All my life I’ve never liked using the dishwasher. Washing up by hand after cooking for one or after a meal with five others at home is something I much rather do and in fact, do every single day.
Most people around me baulk at my refusal to use the dishwasher. You eat your food in comfort at home, throw the dishes and cutlery in the dishwasher, turn it on, the mess and grime washes away. You don’t need to spend time washing up.
Garlic and Chinese Mun Shou Rice Bowl
Growing up in a traditional-minded Chinese family, the dishwasher was never used. Instead it was used as a stacking and drying rack for clean dishes. These days I use the dishwasher to store my empty work lunch containers and banish plates that I never use.
Either way when we don’t belong often that means we feel different. The feeling of not fitting in comes in different forms. For instance, we don’t get along with family and never seem to say much around our parents or siblings. Can’t identify with ‘where you are from’ or our heritage. Don’t get the latest trends or TV series everyone is so into.
For those of us who have reason to not celebrate our birthday and don’t want a fuss on this day, we might not shout from the rooftops about turning a year older. We might even go to great lengths to avoid drawing attention to our birthday in a time where many think you should be entitled to some special treat.
Food is an important part of Chinese culture, and Chinese cuisine holds many symbolic meanings.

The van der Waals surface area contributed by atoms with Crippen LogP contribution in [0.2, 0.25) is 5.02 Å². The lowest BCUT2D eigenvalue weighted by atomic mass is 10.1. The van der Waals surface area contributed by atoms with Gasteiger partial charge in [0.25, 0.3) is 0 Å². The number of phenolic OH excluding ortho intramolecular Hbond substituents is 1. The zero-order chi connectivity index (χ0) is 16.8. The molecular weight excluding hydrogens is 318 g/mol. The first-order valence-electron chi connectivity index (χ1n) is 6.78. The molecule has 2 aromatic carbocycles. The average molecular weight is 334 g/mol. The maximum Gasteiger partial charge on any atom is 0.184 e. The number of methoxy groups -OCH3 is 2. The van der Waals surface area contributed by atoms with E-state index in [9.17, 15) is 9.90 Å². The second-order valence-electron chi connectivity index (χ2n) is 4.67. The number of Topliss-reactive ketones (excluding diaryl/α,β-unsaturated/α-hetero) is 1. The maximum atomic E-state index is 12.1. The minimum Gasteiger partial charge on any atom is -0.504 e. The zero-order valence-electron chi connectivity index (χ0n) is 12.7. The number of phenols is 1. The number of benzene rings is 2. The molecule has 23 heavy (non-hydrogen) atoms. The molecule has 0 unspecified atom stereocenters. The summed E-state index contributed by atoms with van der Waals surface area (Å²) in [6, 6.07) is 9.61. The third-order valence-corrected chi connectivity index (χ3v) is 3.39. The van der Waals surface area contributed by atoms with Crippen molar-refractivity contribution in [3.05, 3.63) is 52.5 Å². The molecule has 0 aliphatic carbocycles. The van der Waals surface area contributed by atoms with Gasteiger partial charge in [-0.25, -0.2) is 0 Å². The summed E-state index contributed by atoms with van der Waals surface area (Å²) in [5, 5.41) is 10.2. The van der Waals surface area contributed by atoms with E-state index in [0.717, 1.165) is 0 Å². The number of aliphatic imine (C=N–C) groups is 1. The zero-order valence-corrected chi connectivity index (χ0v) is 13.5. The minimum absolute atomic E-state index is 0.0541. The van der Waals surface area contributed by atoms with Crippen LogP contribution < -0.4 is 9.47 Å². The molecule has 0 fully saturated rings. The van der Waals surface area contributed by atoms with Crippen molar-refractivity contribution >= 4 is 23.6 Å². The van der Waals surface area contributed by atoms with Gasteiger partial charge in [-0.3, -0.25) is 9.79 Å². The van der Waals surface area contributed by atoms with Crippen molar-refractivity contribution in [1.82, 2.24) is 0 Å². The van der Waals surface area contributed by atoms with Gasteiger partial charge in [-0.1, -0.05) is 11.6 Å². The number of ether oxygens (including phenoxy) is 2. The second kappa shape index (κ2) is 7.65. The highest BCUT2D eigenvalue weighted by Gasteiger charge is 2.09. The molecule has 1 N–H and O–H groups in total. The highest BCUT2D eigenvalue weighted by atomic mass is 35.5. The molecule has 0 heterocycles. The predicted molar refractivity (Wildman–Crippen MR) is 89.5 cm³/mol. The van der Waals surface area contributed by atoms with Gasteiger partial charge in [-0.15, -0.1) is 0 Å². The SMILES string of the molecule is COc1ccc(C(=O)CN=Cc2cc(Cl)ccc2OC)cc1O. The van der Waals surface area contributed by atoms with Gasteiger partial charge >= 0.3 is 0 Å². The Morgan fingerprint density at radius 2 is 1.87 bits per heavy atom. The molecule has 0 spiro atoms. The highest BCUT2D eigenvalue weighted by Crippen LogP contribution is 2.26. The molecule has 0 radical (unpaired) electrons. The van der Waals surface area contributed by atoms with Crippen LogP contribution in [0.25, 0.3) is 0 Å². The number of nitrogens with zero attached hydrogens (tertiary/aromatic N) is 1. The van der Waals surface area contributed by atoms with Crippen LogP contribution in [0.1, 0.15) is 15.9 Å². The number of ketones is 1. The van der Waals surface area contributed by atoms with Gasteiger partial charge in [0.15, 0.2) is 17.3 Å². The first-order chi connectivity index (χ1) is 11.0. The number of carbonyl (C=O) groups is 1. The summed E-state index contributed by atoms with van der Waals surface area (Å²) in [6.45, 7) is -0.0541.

Chinese dishes are often eaten around celebratory occasions. Many believe eating certain dishes during festivals such as the Chinese New Year, Mid-Autumn Festival or Dragon Boat Festival is considered auspicious. However more often than not, people of Chinese heritage eat certain dishes over and over again most days, and these dishes are equally important in Chinese culture.
Instant chicken ramen
Chinese food is not something I eat every day. But Chinese cuisine is one of my favourite cuisines. I find it fun replicating traditional Chinese recipes at home. It’s a treat when I get to eat at a low-key Chinese restaurant with family and friends on a casual weekend.
Asian girls with white guys. White guys dating Asian girls. These relationships attract a good deal of divided attention anytime, anywhere.
Some might not care less about Asian-female-white-male or AFWM couples, seeing them as just another kind of couple. Others might disapprove and disapprove a great deal.
Love art #1
In a world where many gravitate towards cookie-cutter stereotypes, usually the latter opinion is heard more. That’s odd as people get together for different reasons. Each AFWM relationship and any relationship for that matter works differently. Not everyone is a stereotype and it begs the question: why stereotypically judge AFWM relationships?
Blogging and being a blogger takes time. If you’re a regular blogger, there may come a time when you might feel burnt out from blogging.
Blogging burnout often means feeling tired of blogging. It could mean feeling uninspired to blog or drained from engaging with the blogging community. Maybe blogging less and less.
You wonder where something will take you. The Killers, Melbourne 2018.
This month marks six years since I put up my first post on this blog. Blogging burnout is something I admittedly feel. The longer I blog about all things multiculturalism and culture here, the more I feel it. There are days where I don’t want to blog, let alone write anything.
To be really honest, there are many days where sitting down and writing a blog post feels like a chore. Not to mention days where I’ve seriously thought about calling it a day on this blog.